|Date||15 Dec 2006|
The Sarus Crane is a globally threatened wetland species and is mostly found outside any Protected Area. The Sarus Cranes use unprotected areas for feeding and breeding thereby increasing the threat of their nest being destroyed and non survival of the chicks, more due to human activities. Kota district in Rajasthan has one of the largest reported breeding populations of Sarus Cranes and is one of the few places in the country where these Cranes breed twice in a year (i.e. July-Oct. and second in Feb.-May) due to the canal system of river Chambal and is recorded regularly.
Meine and Archibald (1996) indicate that “wetland conservation should be integrated into village-based farmer education and development programmes” as a priority requirement for preserving the habitat of the Indian Sarus Crane. Additionally, it is proposed by Birdlife International (2001) that conservation action is urgently required including education and community development programmes. These activities are particularly required for the Sarus Crane since it is largely found outside areas protected for biodiversity conservation and present mainly in private and community lands (Sundar and Choudhury 2003, Sundar et al. 2000). An awareness programme was carried between July 2004 and March 2005 in Kota to engage children and farmers in conservation, comprising various activities. As a result 17 protection groups were formed consisting of local youth. The protection resulted in 18 chicks successfully fledging from 28 nests. Before the initiation of the project, none of the chicks survived during dry season nesting. Since the success achieved was in only one district, the present project will help in expanding this experiment into larger landscape and its results, as a widely acceptable conservation strategy for wildlife outside protected areas.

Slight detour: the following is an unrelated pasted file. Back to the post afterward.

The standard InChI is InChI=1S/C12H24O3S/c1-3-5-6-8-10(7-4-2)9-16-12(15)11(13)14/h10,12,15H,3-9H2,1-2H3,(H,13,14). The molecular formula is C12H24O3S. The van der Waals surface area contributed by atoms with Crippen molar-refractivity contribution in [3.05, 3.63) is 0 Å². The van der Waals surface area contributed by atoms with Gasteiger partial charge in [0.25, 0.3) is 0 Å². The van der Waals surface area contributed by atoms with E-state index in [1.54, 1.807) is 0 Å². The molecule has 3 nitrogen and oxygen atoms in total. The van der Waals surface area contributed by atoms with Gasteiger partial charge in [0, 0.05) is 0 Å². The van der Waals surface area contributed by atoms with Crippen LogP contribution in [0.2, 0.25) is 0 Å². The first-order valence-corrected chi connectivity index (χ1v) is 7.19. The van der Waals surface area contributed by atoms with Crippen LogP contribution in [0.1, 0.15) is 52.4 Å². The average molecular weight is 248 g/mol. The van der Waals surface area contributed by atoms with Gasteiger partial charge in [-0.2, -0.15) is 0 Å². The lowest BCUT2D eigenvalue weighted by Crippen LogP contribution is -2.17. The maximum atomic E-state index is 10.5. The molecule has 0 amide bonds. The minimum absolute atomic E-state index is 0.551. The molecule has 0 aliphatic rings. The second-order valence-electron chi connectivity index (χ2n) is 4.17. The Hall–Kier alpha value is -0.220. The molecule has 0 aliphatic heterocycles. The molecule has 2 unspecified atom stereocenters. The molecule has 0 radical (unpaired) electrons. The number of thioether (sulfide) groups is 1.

To protect its habitat and nests an education programme through audiovisual shows and presentations in the surrounding schools and villages near the nesting sites of the cranes is to be undertaken. Colour leaflets and posters appealing the community to protect its nests and its usefulness to farmers, besides gathering information on new breeding sites will be made. The rural communities will be involved not only to eliminate the threat but make them a partner and a contributing factor in Sarus Crane conservation even after the project duration.
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